Stringent regulations needed to limit the impact of antimicrobial resistance

Apart from introducing sharp regulations and increasing the monitoring and surveillance of pharmaceutical manufacturing sites that deter the degradation of rivers, the convergence of various stakeholders should also be prioritised.

Dr Bishwanath Prasad SinghDr Bishwanath Prasad Singh   28 March 2022 12:08 PM GMT

Stringent regulations needed to limit the impact of antimicrobial resistance

Despite several policy initiatives to reinvigorate our rivers, instances of unchecked discharge of sewage, agricultural waste, industrial, and pharmaceutical wastewater continues across the country.

Historically, rivers have been pivotal for human development. The Indus River birthed the Harappan civilisation — the earliest known human settlement in the Indian subcontinent.

With the passage of time, rivers assumed a greater significance in the socio-economic milieu of the region. In the Indian context, many rivers have been worshipped, as deities, thus signifying their cultural prominence. Additionally, trade routes on rivers mushroomed, and as a result, cities like Varanasi, Patna, Munger, and Kaveripattanam flourished. However, because of population growth, urbanisation, and industrialisation, the water in our rivers has degraded.

This degradation of our rivers has stark ramifications for the economy, environment, and public health. While the increasing toxicity of the rivers threatens the livelihoods associated with the marine economy, the degradation of the water quality endangers the lives of millions while posing an existential threat for our future generations. Pharmaceutical pollution: one of the casualties of the increased toxicity of our rivers, perfectly outlines the far-reaching consequence of degraded rivers on public health.

Also Read: Imagining a clean, urban river and lush-green riverbanks where people come together

Already recognised by the World Health Organization (WHO) amongst the 10 most dangerous public health threats; antimicrobial resistance (AMR) sees an uptick due to overuse of medicines by humans; misuse of antibiotics to boost production in agriculture, aquaculture, livestock; and irresponsible dumping of untreated wastewater in water bodies during the manufacturing process of antibiotics and other pharmaceuticals.



A further increase in AMR would be catastrophic, as it would induce 10 million deaths every year by 2050 and push an estimated 28 million people into poverty.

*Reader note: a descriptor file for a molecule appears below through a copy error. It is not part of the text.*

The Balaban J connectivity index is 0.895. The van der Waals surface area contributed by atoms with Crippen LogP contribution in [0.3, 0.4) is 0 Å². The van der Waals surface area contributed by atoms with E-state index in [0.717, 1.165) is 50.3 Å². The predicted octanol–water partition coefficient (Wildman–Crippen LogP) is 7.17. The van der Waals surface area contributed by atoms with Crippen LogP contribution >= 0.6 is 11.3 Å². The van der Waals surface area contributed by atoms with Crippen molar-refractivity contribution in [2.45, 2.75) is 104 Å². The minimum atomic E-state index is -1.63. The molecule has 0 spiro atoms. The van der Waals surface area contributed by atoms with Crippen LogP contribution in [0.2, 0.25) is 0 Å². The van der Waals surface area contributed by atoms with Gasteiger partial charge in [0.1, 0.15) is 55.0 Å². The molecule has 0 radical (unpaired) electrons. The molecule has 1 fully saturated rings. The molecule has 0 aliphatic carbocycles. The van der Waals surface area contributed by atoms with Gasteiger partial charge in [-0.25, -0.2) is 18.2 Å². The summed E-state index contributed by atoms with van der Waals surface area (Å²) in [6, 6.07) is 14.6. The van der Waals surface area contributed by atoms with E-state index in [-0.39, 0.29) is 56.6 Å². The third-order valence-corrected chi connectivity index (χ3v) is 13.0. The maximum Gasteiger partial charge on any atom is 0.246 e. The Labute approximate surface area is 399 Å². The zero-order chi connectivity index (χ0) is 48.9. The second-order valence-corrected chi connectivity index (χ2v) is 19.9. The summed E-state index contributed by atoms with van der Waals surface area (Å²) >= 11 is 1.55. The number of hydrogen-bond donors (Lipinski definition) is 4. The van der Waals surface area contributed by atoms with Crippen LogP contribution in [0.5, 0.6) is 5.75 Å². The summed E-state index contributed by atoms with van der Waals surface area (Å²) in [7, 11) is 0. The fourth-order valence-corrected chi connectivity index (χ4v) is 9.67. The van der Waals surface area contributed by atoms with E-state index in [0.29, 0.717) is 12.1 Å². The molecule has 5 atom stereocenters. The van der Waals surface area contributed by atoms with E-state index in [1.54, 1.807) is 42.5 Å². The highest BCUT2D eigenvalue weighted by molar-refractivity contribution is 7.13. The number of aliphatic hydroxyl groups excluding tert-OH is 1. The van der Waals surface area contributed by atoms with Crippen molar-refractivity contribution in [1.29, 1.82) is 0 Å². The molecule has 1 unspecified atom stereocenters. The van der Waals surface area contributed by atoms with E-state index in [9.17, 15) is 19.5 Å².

Collective effort needed

While various countries, including India, have implemented action plans to arrest the spread of AMR, the progress on mitigation of AMR due to activities like pharmaceutical pollution has been limited.

In what could have been a game-changer, the central government had prepared draft standards to govern 121 types of antibiotic residues, but they were never formalised. The absence of such standards allows the proliferation of antibiotic pollution of rivers as is the case in the Baddi pharmaceutical hub in Himachal Pradesh.

Also Read: Rejuvenating mighty rivers like the Yamuna and the Ganga requires the revival of smaller streams

Independent investigation of the water of the Sirsa river had revealed that the concentration of highly potent antibiotics like ciprofloxacin downstream was more than 1,500 times the acceptable base value. Such instances of antibiotic pollution are particularly problematic as AMR can spread to even far-off locations from the pharmaceutical hubs.

Like, in this case, the antibiotic pollution of the Sirsa river that joins Sutlej in Roopnagar, puts the lives of millions of inhabitants of Punjab at risk. While the Central Pollution Control Board (CPCB) has recently advocated for the adoption of predicted no-effect concentration (PNEC) criteria, it is important to ensure that these measures are implemented by the various state pollution control boards in letter and spirit.

Since the 1990s, the Indian pharmaceutical sector has come a long way. Today, we are one of the largest producers of pharmaceuticals in the world, and the industry is set to grow further with the recent impetus on domestic production of Active Pharmaceutical Ingredients (APIs). While businesses must have an enabling environment to flourish, it cannot be done at the cost of our rivers and public health. With a large population disposed to non-communicable diseases (NCDs), the build-up of AMR could be more damaging to the society and economy than the COVID-19 pandemic.

Apart from introducing sharp regulations and increasing the monitoring and surveillance of pharmaceutical manufacturing sites that deter the degradation of rivers, the convergence of various stakeholders should also be prioritised. There is a need to bring various ministries of the government such as agriculture, environment, animal husbandry and livestock, and chemicals and fertilisers on a common platform to avoid policy overlaps and ensure coherent policy actions.

In addition to this, setting up a nodal agency, on the lines of the proposed National Authority for Containment of AMR (NACA) would streamline the implementation of AMR containment activities throughout the country.

Lastly, like COVID-19, the mitigation of AMR would only be possible through the support of citizens, academia, and civil society organisations since the AMR menace needs a collective effort.

Bishwanath Prasad Singh, retired wing commander, is the general secretary of the Veterans Forum for Transparency in Public Life. Views are personal.

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